They didn’t take out a derivative position against themselves, they are just marking-to-market their own debt, since if there bonds are trading at 80 in the market then this is the level at which they could theoretically buy them back.

This rule has been around for a couple of years. Get your facts right before criticising please.


CNBCs coverage of Goldman’s results: “It almost appears as if Goldman can generate trading profits at will..”. Now there’s a huge red flag. So could Madoff.


[…] Citi Reports $4.69 Billion in Fixed Income Trading By Dan Denning • April 20th, 2009 • Related Articles • Filed Under […]

John Lu

I posted a comment on my website. Quote, “The real kicker is: how is Citi going to unwind the trade now that the financials are stabilizing? will the profit stick?”


[…] Apesar dos bancos estarem dando “lucro” ele eh suspeito de ser mais uma acochambração contabil como alerta o The daily reckoning. […]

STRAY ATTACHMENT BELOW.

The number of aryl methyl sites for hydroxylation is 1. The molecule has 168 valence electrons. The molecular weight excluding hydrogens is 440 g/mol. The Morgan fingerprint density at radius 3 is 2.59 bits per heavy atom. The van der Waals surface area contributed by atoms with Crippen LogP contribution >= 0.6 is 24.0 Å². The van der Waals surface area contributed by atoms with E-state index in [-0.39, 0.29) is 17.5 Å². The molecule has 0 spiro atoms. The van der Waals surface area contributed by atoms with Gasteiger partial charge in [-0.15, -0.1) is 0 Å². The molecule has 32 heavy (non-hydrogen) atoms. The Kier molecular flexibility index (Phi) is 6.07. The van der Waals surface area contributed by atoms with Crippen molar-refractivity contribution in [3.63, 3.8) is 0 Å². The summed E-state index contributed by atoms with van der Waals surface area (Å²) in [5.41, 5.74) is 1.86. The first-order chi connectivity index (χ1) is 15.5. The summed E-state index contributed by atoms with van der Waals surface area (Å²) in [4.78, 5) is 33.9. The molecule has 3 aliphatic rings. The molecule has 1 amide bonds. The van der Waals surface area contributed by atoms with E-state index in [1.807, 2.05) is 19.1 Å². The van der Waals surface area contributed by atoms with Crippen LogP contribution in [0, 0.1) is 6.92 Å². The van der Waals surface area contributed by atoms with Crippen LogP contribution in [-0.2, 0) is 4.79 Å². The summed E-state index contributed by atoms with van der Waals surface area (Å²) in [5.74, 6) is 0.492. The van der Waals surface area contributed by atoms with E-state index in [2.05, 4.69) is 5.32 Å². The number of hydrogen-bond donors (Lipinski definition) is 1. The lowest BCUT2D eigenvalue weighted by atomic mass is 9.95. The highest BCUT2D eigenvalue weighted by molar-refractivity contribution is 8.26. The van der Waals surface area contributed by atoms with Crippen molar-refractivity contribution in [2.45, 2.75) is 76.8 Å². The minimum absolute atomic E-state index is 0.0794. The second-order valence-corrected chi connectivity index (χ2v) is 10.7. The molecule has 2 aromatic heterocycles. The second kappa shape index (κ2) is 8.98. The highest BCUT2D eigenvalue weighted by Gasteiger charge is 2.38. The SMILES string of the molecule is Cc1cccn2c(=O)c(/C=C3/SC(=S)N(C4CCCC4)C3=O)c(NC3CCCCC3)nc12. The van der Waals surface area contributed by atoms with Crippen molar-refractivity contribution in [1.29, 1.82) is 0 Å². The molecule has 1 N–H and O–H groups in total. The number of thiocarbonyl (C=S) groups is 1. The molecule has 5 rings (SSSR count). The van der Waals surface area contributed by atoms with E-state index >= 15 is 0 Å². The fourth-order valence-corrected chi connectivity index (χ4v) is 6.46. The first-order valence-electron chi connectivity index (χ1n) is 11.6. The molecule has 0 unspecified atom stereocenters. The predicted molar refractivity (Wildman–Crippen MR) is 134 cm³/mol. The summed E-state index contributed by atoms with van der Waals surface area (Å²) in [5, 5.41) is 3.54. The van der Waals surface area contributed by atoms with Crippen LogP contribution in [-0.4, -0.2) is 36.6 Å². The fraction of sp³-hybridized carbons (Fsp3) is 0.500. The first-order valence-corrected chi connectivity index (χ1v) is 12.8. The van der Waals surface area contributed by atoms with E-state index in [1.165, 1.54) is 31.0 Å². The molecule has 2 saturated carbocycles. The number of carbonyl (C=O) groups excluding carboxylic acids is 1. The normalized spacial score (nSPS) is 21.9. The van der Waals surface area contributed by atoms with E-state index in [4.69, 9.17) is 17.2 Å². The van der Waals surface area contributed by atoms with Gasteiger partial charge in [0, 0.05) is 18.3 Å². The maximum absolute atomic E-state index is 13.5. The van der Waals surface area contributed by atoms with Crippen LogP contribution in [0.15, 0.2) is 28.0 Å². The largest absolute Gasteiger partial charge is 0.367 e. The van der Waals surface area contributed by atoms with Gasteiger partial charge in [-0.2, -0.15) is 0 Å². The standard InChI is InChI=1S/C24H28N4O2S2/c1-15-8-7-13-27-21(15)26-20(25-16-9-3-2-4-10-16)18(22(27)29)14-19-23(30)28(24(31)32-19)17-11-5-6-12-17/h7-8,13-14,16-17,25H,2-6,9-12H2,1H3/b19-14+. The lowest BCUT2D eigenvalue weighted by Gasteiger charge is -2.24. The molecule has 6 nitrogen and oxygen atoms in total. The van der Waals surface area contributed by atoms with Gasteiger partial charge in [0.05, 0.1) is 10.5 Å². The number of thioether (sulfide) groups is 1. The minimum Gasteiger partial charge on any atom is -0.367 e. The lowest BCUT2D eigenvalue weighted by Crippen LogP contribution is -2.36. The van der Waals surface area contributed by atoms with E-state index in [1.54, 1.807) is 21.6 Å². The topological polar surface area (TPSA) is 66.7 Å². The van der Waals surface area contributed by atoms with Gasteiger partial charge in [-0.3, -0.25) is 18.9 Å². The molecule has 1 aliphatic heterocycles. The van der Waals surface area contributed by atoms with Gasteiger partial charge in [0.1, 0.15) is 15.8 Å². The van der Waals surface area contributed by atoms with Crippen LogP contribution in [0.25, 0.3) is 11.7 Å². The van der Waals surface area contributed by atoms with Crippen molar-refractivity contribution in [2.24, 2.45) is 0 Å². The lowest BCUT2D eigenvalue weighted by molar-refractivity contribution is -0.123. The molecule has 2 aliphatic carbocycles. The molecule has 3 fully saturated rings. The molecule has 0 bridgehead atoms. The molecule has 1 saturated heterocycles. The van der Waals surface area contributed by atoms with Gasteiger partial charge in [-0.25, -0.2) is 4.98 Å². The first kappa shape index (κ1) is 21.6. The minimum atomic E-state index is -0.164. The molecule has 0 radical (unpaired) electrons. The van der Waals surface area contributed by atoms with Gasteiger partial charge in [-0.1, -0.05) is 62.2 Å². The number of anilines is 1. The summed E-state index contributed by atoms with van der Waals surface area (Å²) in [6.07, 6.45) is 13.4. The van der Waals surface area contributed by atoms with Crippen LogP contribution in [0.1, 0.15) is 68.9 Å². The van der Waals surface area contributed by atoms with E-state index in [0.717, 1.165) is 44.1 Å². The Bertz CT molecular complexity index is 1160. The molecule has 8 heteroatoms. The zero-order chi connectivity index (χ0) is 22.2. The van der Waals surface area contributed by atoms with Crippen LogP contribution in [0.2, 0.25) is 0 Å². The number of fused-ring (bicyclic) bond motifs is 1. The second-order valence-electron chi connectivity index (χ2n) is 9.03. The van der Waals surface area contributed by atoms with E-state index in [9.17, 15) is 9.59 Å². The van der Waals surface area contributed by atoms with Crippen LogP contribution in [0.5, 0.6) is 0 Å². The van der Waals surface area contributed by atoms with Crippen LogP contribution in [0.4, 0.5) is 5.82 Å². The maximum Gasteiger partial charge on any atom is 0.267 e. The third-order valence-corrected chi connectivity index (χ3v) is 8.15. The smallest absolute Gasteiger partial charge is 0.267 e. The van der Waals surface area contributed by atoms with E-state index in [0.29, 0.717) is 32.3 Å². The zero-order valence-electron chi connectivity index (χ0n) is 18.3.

One of the reasons for fixed rates not doing as well:


Oh the short sighted market..


Don’t forget all the trading profits Citi (and other banks) have made from the AIG (and bear,lehman etc to a lesser extent) Unwinding process as they are forced to dump “toxic” assets at firesale prices.. these banks are snatching em up very very very cheap!


[…] In altri termini, Citi avrebbe comprato protezione creditizia sul proprio nome attraverso i credit default swap, scommettendo sull’allargamento degli spread, cioè sull’aumento del rischio del proprio […]

John Lu

I’d like to clarify that my previous comment specifically related to the statement in the article, quote, “Once you sort it out, you learn that Citi “made” $2.5 billion on a derivatives position designed to profit when the companies own credit default swaps spreads widen.”